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Mail Tribune 100

Jan. 21, 1915

Evidence in the Hoffman divorce suit was completed before Judge F.M. Calkins in the circuit court Wednesday, and the granting of the decree taken under consideration. Allegations of unfaithfulness and letters alleged to have been written by Mrs. Hoffman to men were the principal features of the evidence. The chief contention is for the custody of the children.

Two or three subpoenas for witnesses in the case were unserved, citizens against whom they were directed being called out of the city on business.

GOLD HILL, Or., Jan. 21 — Additional evidence that the cougar is a premier poacher upon the game of our Oregon forests is afforded by the story of Fred Brown and Charles Penningham of Weed, Calif., who have hunted the great cat of the mountains through the heavily timbered district of Evans Creek, north of this city the past month.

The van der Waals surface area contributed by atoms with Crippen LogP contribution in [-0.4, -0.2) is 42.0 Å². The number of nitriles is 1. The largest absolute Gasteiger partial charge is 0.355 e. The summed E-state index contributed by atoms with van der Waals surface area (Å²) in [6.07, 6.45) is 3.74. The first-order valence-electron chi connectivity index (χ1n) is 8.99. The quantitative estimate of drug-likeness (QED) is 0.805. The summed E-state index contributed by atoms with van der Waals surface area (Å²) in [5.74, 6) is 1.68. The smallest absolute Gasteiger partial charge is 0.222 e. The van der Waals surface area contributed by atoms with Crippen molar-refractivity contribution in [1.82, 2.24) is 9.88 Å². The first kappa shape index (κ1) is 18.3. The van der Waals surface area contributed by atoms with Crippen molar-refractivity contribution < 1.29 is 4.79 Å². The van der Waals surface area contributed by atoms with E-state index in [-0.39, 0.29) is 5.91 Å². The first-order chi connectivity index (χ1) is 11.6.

Camping at a site near Willow Springs, a rendezvous for hunters, the two men set forth daily with dogs and soon find abundant evidence of the presence of cougar in the neighboring mountains. In a few days they discovered the carcasses of 13 deer, plainly the work of the big cats, although the kills had subsequently been visited by timber wolves and smaller flesh feeders. Each kill was comparatively fresh, in one case the victim, a fine large doe, being still warm. Here the dogs took the trail with alacrity and soon treed the slayer, which was killed. Measuring over nine feet from tip to tip, the animal was a fully matured and handsome female.

Within the next five days three more cougars were taken, all of these being female yearlings. One was stoned from the tree in which it had taken refuge, and was killed by the dogs.

Deputy Warden Riley Hammersley, whose headquarters is at Willow Springs, brought the pelts down to Jacksonville the first of the week, accompanied by Brown. Inasmuch as the bounty upon the four will be $100, the midwinter outing of the Weed sportsmen is a profitable one. Both Brown and Penningham claim that many more of the animals are still at large in the Evans Creek country, and boast that they will remain until they have secured 20 pelts.